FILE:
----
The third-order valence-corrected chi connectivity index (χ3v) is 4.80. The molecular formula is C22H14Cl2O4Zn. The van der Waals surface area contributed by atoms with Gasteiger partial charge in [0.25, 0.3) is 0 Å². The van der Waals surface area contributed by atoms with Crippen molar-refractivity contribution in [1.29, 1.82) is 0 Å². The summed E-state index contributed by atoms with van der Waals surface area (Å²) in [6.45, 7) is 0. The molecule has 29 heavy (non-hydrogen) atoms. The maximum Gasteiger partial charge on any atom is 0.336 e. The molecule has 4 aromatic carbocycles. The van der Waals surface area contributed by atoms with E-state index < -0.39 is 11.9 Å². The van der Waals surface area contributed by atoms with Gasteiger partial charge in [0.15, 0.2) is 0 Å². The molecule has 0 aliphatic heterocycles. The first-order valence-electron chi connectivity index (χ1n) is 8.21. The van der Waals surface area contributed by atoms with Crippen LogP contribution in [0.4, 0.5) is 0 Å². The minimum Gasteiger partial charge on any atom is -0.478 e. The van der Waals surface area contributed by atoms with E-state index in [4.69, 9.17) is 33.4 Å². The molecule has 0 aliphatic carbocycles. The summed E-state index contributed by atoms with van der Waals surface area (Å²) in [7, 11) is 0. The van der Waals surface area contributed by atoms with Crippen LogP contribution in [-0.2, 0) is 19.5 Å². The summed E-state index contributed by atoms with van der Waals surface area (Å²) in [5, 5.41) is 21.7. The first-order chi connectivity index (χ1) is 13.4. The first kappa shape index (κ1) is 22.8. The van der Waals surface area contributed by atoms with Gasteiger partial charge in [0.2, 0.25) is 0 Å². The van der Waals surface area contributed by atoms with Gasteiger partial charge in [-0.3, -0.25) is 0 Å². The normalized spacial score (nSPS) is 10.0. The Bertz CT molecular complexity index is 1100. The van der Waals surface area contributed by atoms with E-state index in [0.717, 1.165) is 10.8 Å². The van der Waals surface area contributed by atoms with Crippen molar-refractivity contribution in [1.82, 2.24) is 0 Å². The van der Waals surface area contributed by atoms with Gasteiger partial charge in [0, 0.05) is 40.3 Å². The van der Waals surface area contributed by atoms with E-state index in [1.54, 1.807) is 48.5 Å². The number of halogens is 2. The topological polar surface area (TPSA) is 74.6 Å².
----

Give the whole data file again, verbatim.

The third-order valence-corrected chi connectivity index (χ3v) is 4.80. The molecular formula is C22H14Cl2O4Zn. The van der Waals surface area contributed by atoms with Gasteiger partial charge in [0.25, 0.3) is 0 Å². The van der Waals surface area contributed by atoms with Crippen molar-refractivity contribution in [1.29, 1.82) is 0 Å². The summed E-state index contributed by atoms with van der Waals surface area (Å²) in [6.45, 7) is 0. The molecule has 29 heavy (non-hydrogen) atoms. The maximum Gasteiger partial charge on any atom is 0.336 e. The molecule has 4 aromatic carbocycles. The van der Waals surface area contributed by atoms with E-state index < -0.39 is 11.9 Å². The van der Waals surface area contributed by atoms with Gasteiger partial charge in [0.15, 0.2) is 0 Å². The molecule has 0 aliphatic heterocycles. The first-order valence-electron chi connectivity index (χ1n) is 8.21. The van der Waals surface area contributed by atoms with Crippen LogP contribution in [0.4, 0.5) is 0 Å². The minimum Gasteiger partial charge on any atom is -0.478 e. The van der Waals surface area contributed by atoms with E-state index in [4.69, 9.17) is 33.4 Å². The molecule has 0 aliphatic carbocycles. The summed E-state index contributed by atoms with van der Waals surface area (Å²) in [7, 11) is 0. The van der Waals surface area contributed by atoms with Crippen LogP contribution in [-0.2, 0) is 19.5 Å². The summed E-state index contributed by atoms with van der Waals surface area (Å²) in [5, 5.41) is 21.7. The first-order chi connectivity index (χ1) is 13.4. The first kappa shape index (κ1) is 22.8. The van der Waals surface area contributed by atoms with Gasteiger partial charge in [0.2, 0.25) is 0 Å². The van der Waals surface area contributed by atoms with Gasteiger partial charge in [-0.3, -0.25) is 0 Å². The normalized spacial score (nSPS) is 10.0. The Bertz CT molecular complexity index is 1100. The van der Waals surface area contributed by atoms with E-state index in [0.717, 1.165) is 10.8 Å². The van der Waals surface area contributed by atoms with Crippen molar-refractivity contribution in [1.82, 2.24) is 0 Å². The van der Waals surface area contributed by atoms with Gasteiger partial charge in [0, 0.05) is 40.3 Å². The van der Waals surface area contributed by atoms with E-state index in [1.54, 1.807) is 48.5 Å². The number of halogens is 2. The topological polar surface area (TPSA) is 74.6 Å².